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Pope Benedict Arrives in Mexico; Condemns Drugs, Violence

Pope Benedict Arrives in Mexico; Condemns Drugs, Violence

Pope Benedict XVI arrived in Mexico Friday as tens of thousands in the world's largest Roman Catholic country lined up along the streets to greet him with cheers and tears. He encouraged the nation and the church to fight the evils of drugs, violence and idolatry of money.

Mexican President Felipe Calderon and first lady Margarita Zavala received the pope at the Guanajuato International Airport, where he landed Friday to begin his first visit to Mexico and Cuba. "Your visit fills us with joy in moments of great tribulation," Calderon said as he welcomed the pope.

"This is a proud country of hospitality, and nobody feels like a stranger in your land," The Associated Press quoted the pope as saying upon landing. "I knew that, now I see it and now I feel it in my heart."

The German pope's visit was compared to that of his Polish predecessor John Paul's in 1979, the first-ever by a pope and at a time when the country had highly repressive anti-religion laws in place. To the surprise of many, Pope Benedict's arrival drew as much excitement as John Paul II received.

As Pope Benedict headed to Leon, where he will stay during his three-day visit, crowds lined more than 20 miles through the route from the airport, shouting, "Benedict, brother, you are now Mexican!"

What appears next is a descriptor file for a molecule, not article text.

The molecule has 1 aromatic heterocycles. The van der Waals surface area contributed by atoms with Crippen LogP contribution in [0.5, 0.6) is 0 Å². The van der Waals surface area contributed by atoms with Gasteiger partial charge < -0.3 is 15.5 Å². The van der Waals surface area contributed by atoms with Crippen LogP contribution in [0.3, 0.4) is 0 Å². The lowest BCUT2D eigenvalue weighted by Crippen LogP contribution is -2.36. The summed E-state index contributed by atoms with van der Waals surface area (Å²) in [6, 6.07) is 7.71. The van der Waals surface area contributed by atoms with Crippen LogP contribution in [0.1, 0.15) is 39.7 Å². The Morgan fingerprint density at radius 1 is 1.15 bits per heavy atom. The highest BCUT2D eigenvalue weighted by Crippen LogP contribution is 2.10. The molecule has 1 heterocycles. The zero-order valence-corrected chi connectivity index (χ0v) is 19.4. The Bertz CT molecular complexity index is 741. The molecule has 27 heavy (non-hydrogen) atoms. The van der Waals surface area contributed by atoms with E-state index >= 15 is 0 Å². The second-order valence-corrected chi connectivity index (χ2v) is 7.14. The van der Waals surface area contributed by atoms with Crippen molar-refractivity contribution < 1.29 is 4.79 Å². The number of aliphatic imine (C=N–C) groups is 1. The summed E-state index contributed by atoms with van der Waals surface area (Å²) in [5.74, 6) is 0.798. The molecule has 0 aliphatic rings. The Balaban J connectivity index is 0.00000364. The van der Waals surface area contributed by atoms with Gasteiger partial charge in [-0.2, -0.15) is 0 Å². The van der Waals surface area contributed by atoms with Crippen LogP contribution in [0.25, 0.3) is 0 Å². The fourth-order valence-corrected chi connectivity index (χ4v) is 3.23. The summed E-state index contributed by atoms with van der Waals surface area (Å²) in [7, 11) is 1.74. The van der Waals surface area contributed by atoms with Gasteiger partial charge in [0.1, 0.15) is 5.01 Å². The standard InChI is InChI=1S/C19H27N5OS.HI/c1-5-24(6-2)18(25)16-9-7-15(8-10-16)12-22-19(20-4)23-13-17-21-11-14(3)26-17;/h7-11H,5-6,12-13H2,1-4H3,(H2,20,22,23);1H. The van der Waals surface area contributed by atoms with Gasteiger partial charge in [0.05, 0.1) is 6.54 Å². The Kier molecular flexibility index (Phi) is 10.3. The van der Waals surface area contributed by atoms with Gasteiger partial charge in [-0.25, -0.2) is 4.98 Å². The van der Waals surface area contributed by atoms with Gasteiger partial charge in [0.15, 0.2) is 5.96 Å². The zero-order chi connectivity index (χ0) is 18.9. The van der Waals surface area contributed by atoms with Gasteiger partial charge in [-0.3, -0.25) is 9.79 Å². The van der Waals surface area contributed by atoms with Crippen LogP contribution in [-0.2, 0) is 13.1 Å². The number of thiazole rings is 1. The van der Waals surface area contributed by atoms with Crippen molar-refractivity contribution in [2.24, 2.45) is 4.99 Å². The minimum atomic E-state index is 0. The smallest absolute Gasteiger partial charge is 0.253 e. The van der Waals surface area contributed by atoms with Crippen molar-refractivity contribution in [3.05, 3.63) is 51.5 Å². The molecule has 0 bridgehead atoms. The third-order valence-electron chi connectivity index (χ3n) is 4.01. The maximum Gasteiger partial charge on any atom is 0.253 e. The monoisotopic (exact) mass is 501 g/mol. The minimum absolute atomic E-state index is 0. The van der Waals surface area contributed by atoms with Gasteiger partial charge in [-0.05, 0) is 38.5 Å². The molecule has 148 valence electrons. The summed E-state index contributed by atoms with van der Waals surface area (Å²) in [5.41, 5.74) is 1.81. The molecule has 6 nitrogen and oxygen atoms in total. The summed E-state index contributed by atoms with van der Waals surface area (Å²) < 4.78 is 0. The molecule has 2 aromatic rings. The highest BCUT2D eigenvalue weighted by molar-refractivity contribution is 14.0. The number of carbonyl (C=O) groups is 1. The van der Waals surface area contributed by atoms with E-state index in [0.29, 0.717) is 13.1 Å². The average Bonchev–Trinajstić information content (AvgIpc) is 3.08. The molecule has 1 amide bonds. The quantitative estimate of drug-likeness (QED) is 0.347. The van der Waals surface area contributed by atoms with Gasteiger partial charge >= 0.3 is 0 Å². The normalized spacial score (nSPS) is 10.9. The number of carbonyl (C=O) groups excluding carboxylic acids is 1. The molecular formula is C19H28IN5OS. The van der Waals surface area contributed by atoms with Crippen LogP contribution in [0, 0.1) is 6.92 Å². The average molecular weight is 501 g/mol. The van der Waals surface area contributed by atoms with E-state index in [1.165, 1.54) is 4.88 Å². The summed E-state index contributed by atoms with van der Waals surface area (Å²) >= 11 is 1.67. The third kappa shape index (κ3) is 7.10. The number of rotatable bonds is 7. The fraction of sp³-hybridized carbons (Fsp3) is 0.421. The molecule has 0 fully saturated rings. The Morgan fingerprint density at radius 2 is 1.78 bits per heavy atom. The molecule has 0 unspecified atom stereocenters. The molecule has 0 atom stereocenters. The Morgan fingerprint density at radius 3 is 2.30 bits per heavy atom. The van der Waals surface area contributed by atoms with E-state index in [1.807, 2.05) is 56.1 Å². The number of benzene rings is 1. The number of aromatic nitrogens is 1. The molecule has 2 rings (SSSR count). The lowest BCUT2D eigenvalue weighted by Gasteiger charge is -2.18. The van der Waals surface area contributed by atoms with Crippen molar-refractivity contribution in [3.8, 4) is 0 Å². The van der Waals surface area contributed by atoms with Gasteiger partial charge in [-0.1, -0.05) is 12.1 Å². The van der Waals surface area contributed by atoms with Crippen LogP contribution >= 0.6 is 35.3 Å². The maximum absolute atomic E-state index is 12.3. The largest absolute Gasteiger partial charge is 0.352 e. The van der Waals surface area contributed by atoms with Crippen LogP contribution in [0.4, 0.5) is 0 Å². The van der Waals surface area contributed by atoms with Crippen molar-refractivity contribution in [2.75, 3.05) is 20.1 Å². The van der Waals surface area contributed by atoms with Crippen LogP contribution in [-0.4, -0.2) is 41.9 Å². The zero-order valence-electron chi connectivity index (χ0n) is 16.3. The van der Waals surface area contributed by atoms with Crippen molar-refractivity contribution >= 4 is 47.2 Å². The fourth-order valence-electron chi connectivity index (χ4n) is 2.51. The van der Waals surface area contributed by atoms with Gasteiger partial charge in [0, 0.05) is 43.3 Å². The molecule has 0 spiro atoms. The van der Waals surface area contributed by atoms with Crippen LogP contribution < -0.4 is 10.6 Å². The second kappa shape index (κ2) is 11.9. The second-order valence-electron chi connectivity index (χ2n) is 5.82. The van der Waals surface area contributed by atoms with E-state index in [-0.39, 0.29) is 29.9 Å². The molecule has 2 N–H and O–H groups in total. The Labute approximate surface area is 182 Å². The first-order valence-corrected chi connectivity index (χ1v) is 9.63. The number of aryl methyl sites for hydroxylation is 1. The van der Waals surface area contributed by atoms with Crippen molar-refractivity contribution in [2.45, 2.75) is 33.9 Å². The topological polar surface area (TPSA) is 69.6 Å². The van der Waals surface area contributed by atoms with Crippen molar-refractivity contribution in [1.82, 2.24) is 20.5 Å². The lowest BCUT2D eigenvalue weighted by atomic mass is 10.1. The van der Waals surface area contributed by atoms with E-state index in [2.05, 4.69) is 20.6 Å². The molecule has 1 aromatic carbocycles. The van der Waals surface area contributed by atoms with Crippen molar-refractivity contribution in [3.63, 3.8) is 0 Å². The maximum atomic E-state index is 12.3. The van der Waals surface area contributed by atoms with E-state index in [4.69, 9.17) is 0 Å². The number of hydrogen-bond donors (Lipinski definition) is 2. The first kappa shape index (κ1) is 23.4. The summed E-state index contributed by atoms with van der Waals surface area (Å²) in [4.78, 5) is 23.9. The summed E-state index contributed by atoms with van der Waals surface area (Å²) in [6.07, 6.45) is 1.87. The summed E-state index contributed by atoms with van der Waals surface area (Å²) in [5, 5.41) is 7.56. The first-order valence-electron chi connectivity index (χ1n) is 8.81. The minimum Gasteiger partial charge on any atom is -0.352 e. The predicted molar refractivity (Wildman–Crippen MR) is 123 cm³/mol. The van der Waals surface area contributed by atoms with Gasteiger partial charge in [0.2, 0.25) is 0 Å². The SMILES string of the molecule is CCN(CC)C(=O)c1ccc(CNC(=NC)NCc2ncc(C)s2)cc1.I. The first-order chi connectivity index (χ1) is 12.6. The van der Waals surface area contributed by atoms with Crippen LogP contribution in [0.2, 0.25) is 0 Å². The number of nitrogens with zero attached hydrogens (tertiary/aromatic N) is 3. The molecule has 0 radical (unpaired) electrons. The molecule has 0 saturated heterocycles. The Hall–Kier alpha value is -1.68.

Talking about Mexico's drug war that has caused the deaths of 50,000 people in five years, the pope said, "The great responsibility of the church is to educate the conscience, teach moral responsibility and strip off the mask [from] the idolatry of money that enslaves mankind, and unmask the false promise, this lie that is behind."

On board his Alitalia flight, Pope Benedict told reporters he was praying for all in need "particularly those who suffer because of old and new rivalries, resentments and all forms of violence."

"We must do whatever is possible to combat this destructive evil against humanity and our youth," the pope was quoted as saying. "One sees in Latin America and also elsewhere, not a few Catholics who have a schizophrenia between individual and public morality. These individuals are Catholic, believers, but in their public lives they follow other paths that don't correspond to the great values of the Gospel … so we must teach not just in individual morals but public morals."

The pontiff, who will turn 85 next month, added that he was coming to Mexico as a pilgrim of hope, to encourage the people to "transform the present structures and events which are less than satisfactory and seem immovable or insurmountable while also helping those who do not see meaning or a future in life."

He also called on Cuba to move towards democracy from a Marxism that "no longer responds to reality."

A day before the pope's arrival, a large Protestant church in Leon sought to raise the issue of growing religious divisions in the country, according to Reuters. The church held a service, prominently displaying a sign that read "We are not Roman Catholics."


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